Kate: I’m partial to a really good beer, so not surprisingly my latest noir, À La Mort Subite takes place in Belgium, the home of the finest beers in the world. In a pinch, Guinness will always do, though it really doesn’t taste as sweet as it does in Ireland (a friend who’s a taster for Guinness confirms the truth of this!).
I’m partial to a good martini (a real one, none of that unnecessary ‘updating’ of the classic, though it can be vodka or gin). But honestly, the fluid that runs in my veins is mostly made of tea — strong, black and bitter like my heart. I am eternally grateful to my sweetie for bringing it to me while I write. We call him the tea fairy. 🙂 That’s love.
He2etic: If you could cast anyone to play the roles of main characters in your work, who would you pick?
Kate: Oh, can I have Jason Statham play Draygo? The movie would need to have a lot more martial arts than the book then, because he mostly gets beat up a lot — or it it could be a new direction for Statham. Of course I bet Tom Hiddleston would do wonders with the role and look great all scruffy. I’d love to have Tilda Swinton play Ro Parker from Owl Stretching — a bisexual accidental shaman. She could do justice to the role!
He2etic: Do you have any long term projects for writing? For example, do you intend to someday spin your own franchise or complete a long novel series?
Kate: I have the beginnings of a franchise in Chastity Flame (working on the third novel now) and I am trying to do more crime consistently, but I have tons of ideas and I want to make as many of them manifest as possible. I have a few publishers who like my stuff and work well with, so that saves a lot of time. Submitting works trying to find those like minds takes up way too much time. It’s such a joy when you find them.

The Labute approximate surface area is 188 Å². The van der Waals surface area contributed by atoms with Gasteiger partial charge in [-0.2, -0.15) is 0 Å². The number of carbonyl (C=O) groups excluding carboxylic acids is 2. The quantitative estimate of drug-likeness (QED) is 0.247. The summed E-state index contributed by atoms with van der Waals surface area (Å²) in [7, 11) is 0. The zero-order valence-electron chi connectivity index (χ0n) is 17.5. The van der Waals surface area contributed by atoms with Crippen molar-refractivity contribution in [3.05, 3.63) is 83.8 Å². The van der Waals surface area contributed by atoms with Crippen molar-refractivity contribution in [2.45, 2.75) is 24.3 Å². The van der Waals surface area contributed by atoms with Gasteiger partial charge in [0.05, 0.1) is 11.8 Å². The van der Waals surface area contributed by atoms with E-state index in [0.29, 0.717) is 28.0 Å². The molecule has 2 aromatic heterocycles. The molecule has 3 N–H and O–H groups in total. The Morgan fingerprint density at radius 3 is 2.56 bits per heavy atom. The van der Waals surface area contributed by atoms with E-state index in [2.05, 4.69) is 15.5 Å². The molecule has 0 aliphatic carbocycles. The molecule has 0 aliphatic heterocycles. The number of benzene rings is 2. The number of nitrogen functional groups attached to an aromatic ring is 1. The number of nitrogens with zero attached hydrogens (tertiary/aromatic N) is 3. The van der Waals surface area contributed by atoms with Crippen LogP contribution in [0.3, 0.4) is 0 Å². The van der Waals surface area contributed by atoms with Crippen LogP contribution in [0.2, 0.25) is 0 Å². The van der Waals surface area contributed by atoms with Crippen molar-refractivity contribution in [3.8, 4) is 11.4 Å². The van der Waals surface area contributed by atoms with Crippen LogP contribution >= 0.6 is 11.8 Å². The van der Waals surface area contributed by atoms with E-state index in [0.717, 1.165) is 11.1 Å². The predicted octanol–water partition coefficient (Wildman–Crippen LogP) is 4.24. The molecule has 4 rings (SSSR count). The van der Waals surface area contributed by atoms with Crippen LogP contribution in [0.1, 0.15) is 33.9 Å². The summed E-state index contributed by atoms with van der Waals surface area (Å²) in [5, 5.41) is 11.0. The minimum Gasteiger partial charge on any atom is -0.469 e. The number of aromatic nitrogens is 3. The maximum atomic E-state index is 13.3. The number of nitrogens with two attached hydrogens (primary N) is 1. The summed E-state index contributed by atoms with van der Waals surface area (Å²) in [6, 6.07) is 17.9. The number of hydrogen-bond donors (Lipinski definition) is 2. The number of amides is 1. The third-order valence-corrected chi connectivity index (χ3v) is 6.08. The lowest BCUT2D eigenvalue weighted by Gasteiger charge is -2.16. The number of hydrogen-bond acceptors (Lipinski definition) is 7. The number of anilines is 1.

He2etic: Are there any novels you would consider required reading? Are there any movies or television series that inspire your work?
Kate: Oh far too many! I’m a medievalist so I think people should read all the things I neglected for far too long. When I finally read Beowulf, Njal’s Saga and The Tain in one semester, it changed everything, so I recommend that. Films? Go watch all of Aki Kaurismäki’s films! Television-wise, I’m a big fan of Buffy as a show that grew and changed in interesting ways. I just caught up belatedly on Life on Mars which was a lot of fun.
He2etic: What advice do you have for aspiring writers?
Kate: Don’t get hung up on the “do and don’t” advice. Write your story — as in begin something and, more importantly, finish it. Research to figure out where to send it, send it and get on with something new. Repeat ad infinitum. Persist: more people than ever are writing and publishing. You may never find the monetary success that you dream of, but you will write the stories in your head and find readers. That’s richness. People tend to disparage creativity that doesn’t ‘pay off’ but it always pays off; this is our true nature — creating.
K.A. Laity would also like to give a huge thanks to her cover artist, SL Johnson for her fine work.